Cynics like me think of the Academy Awards less as a celebration of quality filmmaking than as a promotional tool, both for the nominated films, which coincidentally tend to come into the marketplace just at the time when "Awards Season" hype puts their titles on people's tongues, and for Hollywood as a whole. But it wasn't always so. Announced 80 years ago this week, the first-ever Academy Awards for the 1927-1928 business year were decided upon not by a large voting pool but a small cabal of judges in a smoke-filled room, handpicked by Academy of Motion Picture Arts and Sciences founder (and Metro-Goldwyn-Mayer studio chief) Louis B. Mayer. The surprising thing is that the winners really were some of the best cinematic achievements of the year.
Mayer had instigated the creation of the Academy as a means for staving off unionization efforts in Hollywood. As the story goes, his attempts to use MGM workers to construct his new Santa Monica beach house were foiled by a 1926 union contract which made studio laborers prohibitively expensive to employ for outside projects, even those strong-armed by the Big Boss. Mayer was outraged; he had been able to use MGM art director Cedric Gibbons to design his beach house because designers, as well as writers, directors, actors and producers, had not yet organized into guilds. By inviting prominent members of each profession into a fraternity (and it was mainly men at first; Mary Pickford was one of three women among the founding 36 members) known as A.M.P.A.S., Mayer staved off the further alphabet-souping of Hollywood talent into the S.A.G., D.G.A., W.G.A., etc. for several years.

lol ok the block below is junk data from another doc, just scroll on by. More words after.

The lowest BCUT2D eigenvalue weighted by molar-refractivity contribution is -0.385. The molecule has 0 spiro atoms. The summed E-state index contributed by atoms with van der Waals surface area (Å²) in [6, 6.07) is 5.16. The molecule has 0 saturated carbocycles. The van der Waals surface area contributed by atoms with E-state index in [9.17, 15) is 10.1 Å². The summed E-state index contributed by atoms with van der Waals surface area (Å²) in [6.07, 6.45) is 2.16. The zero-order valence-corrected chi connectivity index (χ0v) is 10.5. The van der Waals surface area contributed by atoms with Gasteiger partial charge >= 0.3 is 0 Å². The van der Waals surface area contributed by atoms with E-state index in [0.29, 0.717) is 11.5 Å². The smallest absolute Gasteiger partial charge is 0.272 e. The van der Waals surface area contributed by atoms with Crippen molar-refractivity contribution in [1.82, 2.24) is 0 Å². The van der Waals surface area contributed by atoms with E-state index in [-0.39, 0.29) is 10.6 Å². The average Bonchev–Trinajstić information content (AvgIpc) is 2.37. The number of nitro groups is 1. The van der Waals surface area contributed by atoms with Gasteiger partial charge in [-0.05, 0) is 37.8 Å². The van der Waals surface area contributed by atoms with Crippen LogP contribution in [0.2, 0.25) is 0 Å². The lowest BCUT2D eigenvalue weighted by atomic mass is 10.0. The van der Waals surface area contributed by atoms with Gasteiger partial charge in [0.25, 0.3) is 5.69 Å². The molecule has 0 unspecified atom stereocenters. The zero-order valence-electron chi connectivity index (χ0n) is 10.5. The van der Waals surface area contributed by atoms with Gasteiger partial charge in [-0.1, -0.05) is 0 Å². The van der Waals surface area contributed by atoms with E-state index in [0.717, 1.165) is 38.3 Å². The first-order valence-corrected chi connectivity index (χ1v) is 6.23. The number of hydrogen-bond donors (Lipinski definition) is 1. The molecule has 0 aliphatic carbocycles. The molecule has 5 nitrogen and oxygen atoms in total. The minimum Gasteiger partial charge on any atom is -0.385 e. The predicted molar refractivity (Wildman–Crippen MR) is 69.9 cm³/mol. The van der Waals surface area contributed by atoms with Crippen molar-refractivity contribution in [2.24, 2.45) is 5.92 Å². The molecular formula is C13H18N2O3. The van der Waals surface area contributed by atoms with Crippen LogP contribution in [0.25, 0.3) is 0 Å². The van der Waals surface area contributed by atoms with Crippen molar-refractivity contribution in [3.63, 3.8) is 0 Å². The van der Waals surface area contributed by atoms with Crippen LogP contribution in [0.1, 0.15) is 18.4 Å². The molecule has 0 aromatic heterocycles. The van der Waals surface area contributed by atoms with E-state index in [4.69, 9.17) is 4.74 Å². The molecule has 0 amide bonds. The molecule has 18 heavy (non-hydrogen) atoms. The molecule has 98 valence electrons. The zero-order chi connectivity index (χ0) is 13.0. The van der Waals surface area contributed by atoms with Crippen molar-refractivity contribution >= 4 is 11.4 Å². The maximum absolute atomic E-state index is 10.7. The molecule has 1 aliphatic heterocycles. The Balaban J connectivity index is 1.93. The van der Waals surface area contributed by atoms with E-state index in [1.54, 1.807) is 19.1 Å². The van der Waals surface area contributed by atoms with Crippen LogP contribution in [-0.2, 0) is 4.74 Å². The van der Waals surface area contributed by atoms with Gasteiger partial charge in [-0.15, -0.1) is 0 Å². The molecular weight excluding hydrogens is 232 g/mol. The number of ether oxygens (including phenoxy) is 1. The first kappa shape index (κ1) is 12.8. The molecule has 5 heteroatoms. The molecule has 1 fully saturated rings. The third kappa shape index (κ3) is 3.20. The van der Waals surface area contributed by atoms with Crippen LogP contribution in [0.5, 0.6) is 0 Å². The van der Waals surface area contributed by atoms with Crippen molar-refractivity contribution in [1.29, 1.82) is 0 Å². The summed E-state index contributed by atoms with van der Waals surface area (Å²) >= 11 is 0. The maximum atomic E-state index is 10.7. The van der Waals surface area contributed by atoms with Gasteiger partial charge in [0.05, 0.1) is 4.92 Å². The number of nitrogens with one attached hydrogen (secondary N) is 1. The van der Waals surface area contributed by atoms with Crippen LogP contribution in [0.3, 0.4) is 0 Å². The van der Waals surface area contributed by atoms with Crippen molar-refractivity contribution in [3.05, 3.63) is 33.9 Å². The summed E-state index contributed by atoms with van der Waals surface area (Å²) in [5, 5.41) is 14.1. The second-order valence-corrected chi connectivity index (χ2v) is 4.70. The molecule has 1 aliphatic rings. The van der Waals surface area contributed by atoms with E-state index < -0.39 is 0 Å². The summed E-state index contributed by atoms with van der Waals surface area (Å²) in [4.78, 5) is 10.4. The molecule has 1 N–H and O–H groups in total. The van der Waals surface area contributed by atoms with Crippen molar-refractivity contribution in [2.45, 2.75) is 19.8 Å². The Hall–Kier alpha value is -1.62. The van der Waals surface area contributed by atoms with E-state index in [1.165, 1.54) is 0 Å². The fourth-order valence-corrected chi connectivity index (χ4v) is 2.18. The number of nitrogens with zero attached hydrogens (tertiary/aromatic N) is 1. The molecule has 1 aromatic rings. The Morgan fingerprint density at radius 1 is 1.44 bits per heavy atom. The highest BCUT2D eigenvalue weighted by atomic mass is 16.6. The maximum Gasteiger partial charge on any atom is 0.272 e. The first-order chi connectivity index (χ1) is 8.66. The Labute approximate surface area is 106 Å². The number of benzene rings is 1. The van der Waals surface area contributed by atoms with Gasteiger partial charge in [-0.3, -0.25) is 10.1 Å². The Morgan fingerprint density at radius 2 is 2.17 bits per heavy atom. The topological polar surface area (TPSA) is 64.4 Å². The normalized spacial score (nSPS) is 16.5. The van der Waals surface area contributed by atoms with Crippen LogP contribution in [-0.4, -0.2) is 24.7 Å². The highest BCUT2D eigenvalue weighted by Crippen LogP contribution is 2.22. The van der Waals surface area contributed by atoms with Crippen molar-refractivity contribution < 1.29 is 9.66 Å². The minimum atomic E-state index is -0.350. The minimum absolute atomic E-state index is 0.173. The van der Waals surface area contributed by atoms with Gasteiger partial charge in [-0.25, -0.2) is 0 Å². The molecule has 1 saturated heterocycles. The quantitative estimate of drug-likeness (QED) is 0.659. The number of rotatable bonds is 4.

Awards were an afterthought in the initial A.M.P.A.S. meetings, but they soon grew to become a crucial strategy of studio/employee relations. "I found that the best way to handle [moviemakers] was to hang medals all over them," Scott Eyman quotes Mayer in his biography of the mogul. "If I got them cups and awards they'd kill themselves to produce what I wanted. That's why the Academy Award was created." This quote might help explain why that first year, the statuettes (also designed by Gibbons) were often given out for a body of work, not for a contribution to a particular film. For example, Janet Gaynor won the first Actress award for her work in three films: 7th Heaven, Sunrise and Street Angel. German star Emil Jannings won the Actor statuette for two roles he played during his brief stint in Hollywood: The Last Command and The Way of All Flesh, which is the only Academy-Award winning performance in what is now considered to be a "lost film" — if you find it please inform the Academy Film Archive!